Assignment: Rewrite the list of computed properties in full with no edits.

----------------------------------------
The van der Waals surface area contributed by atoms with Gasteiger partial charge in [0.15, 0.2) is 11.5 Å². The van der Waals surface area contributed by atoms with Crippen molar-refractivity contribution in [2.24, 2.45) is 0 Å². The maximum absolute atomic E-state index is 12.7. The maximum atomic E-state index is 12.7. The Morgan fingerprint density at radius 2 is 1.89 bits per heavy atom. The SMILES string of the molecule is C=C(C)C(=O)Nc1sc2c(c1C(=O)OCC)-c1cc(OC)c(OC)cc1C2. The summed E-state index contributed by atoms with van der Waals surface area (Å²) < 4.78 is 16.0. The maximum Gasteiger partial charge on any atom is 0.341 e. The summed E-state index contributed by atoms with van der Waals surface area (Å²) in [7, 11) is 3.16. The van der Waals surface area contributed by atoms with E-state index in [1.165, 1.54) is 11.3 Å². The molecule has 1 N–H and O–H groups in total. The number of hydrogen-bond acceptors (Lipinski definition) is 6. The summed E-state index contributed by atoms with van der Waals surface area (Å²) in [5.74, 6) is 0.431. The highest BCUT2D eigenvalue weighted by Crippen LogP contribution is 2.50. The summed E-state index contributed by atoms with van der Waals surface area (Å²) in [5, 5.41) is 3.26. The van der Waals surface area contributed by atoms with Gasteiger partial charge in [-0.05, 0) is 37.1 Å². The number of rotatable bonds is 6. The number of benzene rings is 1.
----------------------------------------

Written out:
The van der Waals surface area contributed by atoms with Gasteiger partial charge in [0.15, 0.2) is 11.5 Å². The van der Waals surface area contributed by atoms with Crippen molar-refractivity contribution in [2.24, 2.45) is 0 Å². The maximum absolute atomic E-state index is 12.7. The maximum atomic E-state index is 12.7. The Morgan fingerprint density at radius 2 is 1.89 bits per heavy atom. The SMILES string of the molecule is C=C(C)C(=O)Nc1sc2c(c1C(=O)OCC)-c1cc(OC)c(OC)cc1C2. The summed E-state index contributed by atoms with van der Waals surface area (Å²) < 4.78 is 16.0. The maximum Gasteiger partial charge on any atom is 0.341 e. The summed E-state index contributed by atoms with van der Waals surface area (Å²) in [7, 11) is 3.16. The van der Waals surface area contributed by atoms with E-state index in [1.165, 1.54) is 11.3 Å². The molecule has 1 N–H and O–H groups in total. The number of hydrogen-bond acceptors (Lipinski definition) is 6. The summed E-state index contributed by atoms with van der Waals surface area (Å²) in [5.74, 6) is 0.431. The highest BCUT2D eigenvalue weighted by Crippen LogP contribution is 2.50. The summed E-state index contributed by atoms with van der Waals surface area (Å²) in [5, 5.41) is 3.26. The van der Waals surface area contributed by atoms with Gasteiger partial charge in [-0.05, 0) is 37.1 Å². The number of rotatable bonds is 6. The number of benzene rings is 1.